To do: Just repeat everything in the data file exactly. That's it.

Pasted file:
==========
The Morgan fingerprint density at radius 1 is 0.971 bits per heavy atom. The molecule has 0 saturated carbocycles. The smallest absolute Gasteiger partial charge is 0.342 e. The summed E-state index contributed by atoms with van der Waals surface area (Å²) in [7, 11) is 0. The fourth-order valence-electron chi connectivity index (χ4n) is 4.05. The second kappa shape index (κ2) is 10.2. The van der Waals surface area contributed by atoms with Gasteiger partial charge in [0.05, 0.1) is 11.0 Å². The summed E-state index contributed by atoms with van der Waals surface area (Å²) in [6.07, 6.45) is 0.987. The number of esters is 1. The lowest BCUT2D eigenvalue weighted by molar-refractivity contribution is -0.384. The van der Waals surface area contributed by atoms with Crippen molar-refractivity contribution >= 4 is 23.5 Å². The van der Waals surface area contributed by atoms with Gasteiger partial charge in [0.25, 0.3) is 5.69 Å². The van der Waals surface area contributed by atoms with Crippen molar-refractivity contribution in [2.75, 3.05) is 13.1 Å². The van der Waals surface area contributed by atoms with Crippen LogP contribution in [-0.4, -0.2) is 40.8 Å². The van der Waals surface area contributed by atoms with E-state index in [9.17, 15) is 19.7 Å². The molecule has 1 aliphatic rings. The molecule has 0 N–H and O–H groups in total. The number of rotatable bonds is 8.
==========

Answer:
The Morgan fingerprint density at radius 1 is 0.971 bits per heavy atom. The molecule has 0 saturated carbocycles. The smallest absolute Gasteiger partial charge is 0.342 e. The summed E-state index contributed by atoms with van der Waals surface area (Å²) in [7, 11) is 0. The fourth-order valence-electron chi connectivity index (χ4n) is 4.05. The second kappa shape index (κ2) is 10.2. The van der Waals surface area contributed by atoms with Gasteiger partial charge in [0.05, 0.1) is 11.0 Å². The summed E-state index contributed by atoms with van der Waals surface area (Å²) in [6.07, 6.45) is 0.987. The number of esters is 1. The lowest BCUT2D eigenvalue weighted by molar-refractivity contribution is -0.384. The van der Waals surface area contributed by atoms with Crippen molar-refractivity contribution >= 4 is 23.5 Å². The van der Waals surface area contributed by atoms with Gasteiger partial charge in [0.25, 0.3) is 5.69 Å². The van der Waals surface area contributed by atoms with Crippen molar-refractivity contribution in [2.75, 3.05) is 13.1 Å². The van der Waals surface area contributed by atoms with Crippen LogP contribution in [-0.4, -0.2) is 40.8 Å². The van der Waals surface area contributed by atoms with E-state index in [9.17, 15) is 19.7 Å². The molecule has 1 aliphatic rings. The molecule has 0 N–H and O–H groups in total. The number of rotatable bonds is 8.